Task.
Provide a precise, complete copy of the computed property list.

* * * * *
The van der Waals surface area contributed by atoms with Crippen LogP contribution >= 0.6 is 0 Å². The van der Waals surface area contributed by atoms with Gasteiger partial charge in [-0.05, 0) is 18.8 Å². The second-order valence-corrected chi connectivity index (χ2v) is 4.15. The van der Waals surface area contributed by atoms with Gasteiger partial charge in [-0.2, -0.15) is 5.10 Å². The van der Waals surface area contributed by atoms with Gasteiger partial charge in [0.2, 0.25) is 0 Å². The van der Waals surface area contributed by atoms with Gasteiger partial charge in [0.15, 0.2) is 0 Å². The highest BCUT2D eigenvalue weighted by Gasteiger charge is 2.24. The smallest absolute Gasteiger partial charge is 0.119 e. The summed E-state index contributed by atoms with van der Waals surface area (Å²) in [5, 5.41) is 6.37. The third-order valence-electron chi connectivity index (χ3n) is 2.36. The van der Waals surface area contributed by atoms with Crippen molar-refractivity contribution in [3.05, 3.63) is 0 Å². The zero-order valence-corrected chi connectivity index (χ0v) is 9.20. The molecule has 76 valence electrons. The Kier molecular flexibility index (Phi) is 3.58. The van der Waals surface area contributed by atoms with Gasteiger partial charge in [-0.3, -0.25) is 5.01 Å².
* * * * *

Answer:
The van der Waals surface area contributed by atoms with Crippen LogP contribution >= 0.6 is 0 Å². The van der Waals surface area contributed by atoms with Gasteiger partial charge in [-0.05, 0) is 18.8 Å². The second-order valence-corrected chi connectivity index (χ2v) is 4.15. The van der Waals surface area contributed by atoms with Gasteiger partial charge in [-0.2, -0.15) is 5.10 Å². The van der Waals surface area contributed by atoms with Gasteiger partial charge in [0.2, 0.25) is 0 Å². The van der Waals surface area contributed by atoms with Gasteiger partial charge in [0.15, 0.2) is 0 Å². The highest BCUT2D eigenvalue weighted by Gasteiger charge is 2.24. The smallest absolute Gasteiger partial charge is 0.119 e. The summed E-state index contributed by atoms with van der Waals surface area (Å²) in [5, 5.41) is 6.37. The third-order valence-electron chi connectivity index (χ3n) is 2.36. The van der Waals surface area contributed by atoms with Crippen molar-refractivity contribution in [3.05, 3.63) is 0 Å². The zero-order valence-corrected chi connectivity index (χ0v) is 9.20. The molecule has 76 valence electrons. The Kier molecular flexibility index (Phi) is 3.58. The van der Waals surface area contributed by atoms with Gasteiger partial charge in [-0.3, -0.25) is 5.01 Å².